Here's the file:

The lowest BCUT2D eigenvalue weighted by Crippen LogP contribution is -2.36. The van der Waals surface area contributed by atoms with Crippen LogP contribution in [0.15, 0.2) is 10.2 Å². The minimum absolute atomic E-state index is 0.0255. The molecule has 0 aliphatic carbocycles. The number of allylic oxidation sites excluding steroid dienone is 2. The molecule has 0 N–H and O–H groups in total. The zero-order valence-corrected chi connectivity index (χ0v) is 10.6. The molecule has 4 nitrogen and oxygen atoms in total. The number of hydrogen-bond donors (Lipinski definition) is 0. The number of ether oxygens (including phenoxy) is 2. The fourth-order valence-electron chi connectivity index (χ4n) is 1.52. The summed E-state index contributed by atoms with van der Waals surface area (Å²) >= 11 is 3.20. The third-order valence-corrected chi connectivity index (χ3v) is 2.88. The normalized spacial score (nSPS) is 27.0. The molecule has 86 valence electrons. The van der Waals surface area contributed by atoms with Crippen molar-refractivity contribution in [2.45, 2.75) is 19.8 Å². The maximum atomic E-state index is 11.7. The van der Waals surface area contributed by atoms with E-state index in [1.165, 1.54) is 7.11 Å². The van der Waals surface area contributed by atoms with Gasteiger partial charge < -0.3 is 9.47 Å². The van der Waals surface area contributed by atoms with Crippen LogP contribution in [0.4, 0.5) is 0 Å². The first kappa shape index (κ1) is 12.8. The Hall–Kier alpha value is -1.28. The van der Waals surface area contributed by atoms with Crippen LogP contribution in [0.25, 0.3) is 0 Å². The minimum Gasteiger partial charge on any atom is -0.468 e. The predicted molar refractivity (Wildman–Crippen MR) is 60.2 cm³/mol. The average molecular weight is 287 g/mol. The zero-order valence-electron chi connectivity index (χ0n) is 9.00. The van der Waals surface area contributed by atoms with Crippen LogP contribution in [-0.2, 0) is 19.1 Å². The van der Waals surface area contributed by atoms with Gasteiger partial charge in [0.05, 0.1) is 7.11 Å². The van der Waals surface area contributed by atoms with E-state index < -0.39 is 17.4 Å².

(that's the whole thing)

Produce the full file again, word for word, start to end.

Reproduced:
The lowest BCUT2D eigenvalue weighted by Crippen LogP contribution is -2.36. The van der Waals surface area contributed by atoms with Crippen LogP contribution in [0.15, 0.2) is 10.2 Å². The minimum absolute atomic E-state index is 0.0255. The molecule has 0 aliphatic carbocycles. The number of allylic oxidation sites excluding steroid dienone is 2. The molecule has 0 N–H and O–H groups in total. The zero-order valence-corrected chi connectivity index (χ0v) is 10.6. The molecule has 4 nitrogen and oxygen atoms in total. The number of hydrogen-bond donors (Lipinski definition) is 0. The number of ether oxygens (including phenoxy) is 2. The fourth-order valence-electron chi connectivity index (χ4n) is 1.52. The summed E-state index contributed by atoms with van der Waals surface area (Å²) >= 11 is 3.20. The third-order valence-corrected chi connectivity index (χ3v) is 2.88. The normalized spacial score (nSPS) is 27.0. The molecule has 86 valence electrons. The van der Waals surface area contributed by atoms with Crippen molar-refractivity contribution in [2.45, 2.75) is 19.8 Å². The maximum atomic E-state index is 11.7. The van der Waals surface area contributed by atoms with E-state index in [1.165, 1.54) is 7.11 Å². The van der Waals surface area contributed by atoms with Gasteiger partial charge < -0.3 is 9.47 Å². The van der Waals surface area contributed by atoms with Crippen LogP contribution in [0.4, 0.5) is 0 Å². The first kappa shape index (κ1) is 12.8. The Hall–Kier alpha value is -1.28. The van der Waals surface area contributed by atoms with Crippen LogP contribution in [0.25, 0.3) is 0 Å². The minimum Gasteiger partial charge on any atom is -0.468 e. The predicted molar refractivity (Wildman–Crippen MR) is 60.2 cm³/mol. The average molecular weight is 287 g/mol. The zero-order valence-electron chi connectivity index (χ0n) is 9.00. The van der Waals surface area contributed by atoms with Crippen LogP contribution in [-0.2, 0) is 19.1 Å². The van der Waals surface area contributed by atoms with Gasteiger partial charge in [0.05, 0.1) is 7.11 Å². The van der Waals surface area contributed by atoms with E-state index < -0.39 is 17.4 Å².